It’s time for a little tough love for Team Walker.
 
It is an understatement to say last week was not their best week of their administration.   They started the week by looking evasive and guilty on national TV, and by the end of it they looked heartless and desperate firing Department of Transportation lawyer John Schulze in a panic over a 15-year old satirical news release sent to friends using his personal e-mail.
 
The most disturbing thing about this week’s events, however, is what it exposed about the inability of Team Walker to manage a crisis.  Mind you, this current episode will be a long forgotten memory by Election Day.  It is not, however, the last or likely the most serious crisis the Governor’s campaign will face.  Unless they improve their ability to effectively handle a bad story it could have politically fatal consequences this November for a Governor with a disturbingly small electoral cushion to fall back on.
 
So, after the week that was, let’s act like a good football team and go to the film room to see what went wrong and what can be learned from it.
 
1. Beware of hubris.   Governor Walker is an extremely disciplined and articulate messenger, but that does not mean he should always be the messenger.  Going on national TV with Chris Wallace within days of the Rindfleisch e-mail dump was a choice.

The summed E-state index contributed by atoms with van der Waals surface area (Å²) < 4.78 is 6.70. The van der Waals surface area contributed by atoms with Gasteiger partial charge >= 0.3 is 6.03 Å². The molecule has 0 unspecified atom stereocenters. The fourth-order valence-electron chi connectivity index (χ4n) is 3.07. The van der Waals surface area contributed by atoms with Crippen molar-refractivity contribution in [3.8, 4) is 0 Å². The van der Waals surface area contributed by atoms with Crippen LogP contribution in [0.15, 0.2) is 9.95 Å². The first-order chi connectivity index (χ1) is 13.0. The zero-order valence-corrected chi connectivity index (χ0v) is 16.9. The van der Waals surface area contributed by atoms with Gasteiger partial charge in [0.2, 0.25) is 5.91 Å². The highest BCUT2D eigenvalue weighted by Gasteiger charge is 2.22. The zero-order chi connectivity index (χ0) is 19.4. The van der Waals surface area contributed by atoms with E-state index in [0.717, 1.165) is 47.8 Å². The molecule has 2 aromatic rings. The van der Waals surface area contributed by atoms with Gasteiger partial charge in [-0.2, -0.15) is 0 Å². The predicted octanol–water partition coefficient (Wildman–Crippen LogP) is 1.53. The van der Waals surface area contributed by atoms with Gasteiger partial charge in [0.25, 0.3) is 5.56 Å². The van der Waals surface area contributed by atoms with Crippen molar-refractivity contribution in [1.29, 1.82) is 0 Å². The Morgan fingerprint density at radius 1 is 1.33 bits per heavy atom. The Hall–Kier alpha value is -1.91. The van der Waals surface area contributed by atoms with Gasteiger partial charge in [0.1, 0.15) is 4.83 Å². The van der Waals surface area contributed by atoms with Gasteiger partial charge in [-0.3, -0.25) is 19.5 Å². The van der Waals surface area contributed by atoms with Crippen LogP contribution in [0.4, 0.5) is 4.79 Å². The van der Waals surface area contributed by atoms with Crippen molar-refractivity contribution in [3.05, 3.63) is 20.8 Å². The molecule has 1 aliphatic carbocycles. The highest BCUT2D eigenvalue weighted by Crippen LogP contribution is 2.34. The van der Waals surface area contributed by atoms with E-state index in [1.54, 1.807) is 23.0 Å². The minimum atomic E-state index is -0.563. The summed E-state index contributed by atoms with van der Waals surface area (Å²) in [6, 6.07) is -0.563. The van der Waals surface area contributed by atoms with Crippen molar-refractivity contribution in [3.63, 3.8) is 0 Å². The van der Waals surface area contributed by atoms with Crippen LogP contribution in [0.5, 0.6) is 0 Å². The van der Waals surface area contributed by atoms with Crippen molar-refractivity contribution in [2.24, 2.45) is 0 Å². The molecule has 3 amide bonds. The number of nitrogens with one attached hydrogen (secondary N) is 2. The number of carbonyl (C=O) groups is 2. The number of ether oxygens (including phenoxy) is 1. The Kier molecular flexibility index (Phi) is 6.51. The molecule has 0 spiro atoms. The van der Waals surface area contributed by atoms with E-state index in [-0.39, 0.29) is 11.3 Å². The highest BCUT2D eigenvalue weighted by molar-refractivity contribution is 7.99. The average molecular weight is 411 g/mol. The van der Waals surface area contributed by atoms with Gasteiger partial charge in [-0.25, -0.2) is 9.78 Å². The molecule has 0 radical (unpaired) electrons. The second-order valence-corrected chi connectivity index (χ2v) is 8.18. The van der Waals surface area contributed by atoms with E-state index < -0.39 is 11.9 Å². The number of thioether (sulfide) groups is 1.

And it was a very bad choice.  Wallace is not some fawning Huckleberry from the Waukesha Freeman.  He’s going to ask tough questions and he’s not going to let you get away with non-answers.  Taking this interview was pure hubris. The Governor apparently believed he could spin his way out of this jam and get the national TV jump on Chris Christie who was taking a more cautious course by taking a pass on the Sunday morning talk show circuit. As talented a media presence as Governor Walker is, he still needs to learn that there are times and circumstances in which "you say it best when you say nothing at all."
 
2. Don’t be a prosthesis.  If a story does not have legs of its own, don’t give it artificial ones.  The e-mail dump was a lame story. National press yawned. Locals obsessed over it with a voyeuristic fascination but the story line with regard to Governor Walker himself  was weak at best and petering out. The Governor’s evasive performance on national TV and his panic firing of John Schulze gave the story new legs, new angles, and new vigor it never could have sustained on its own.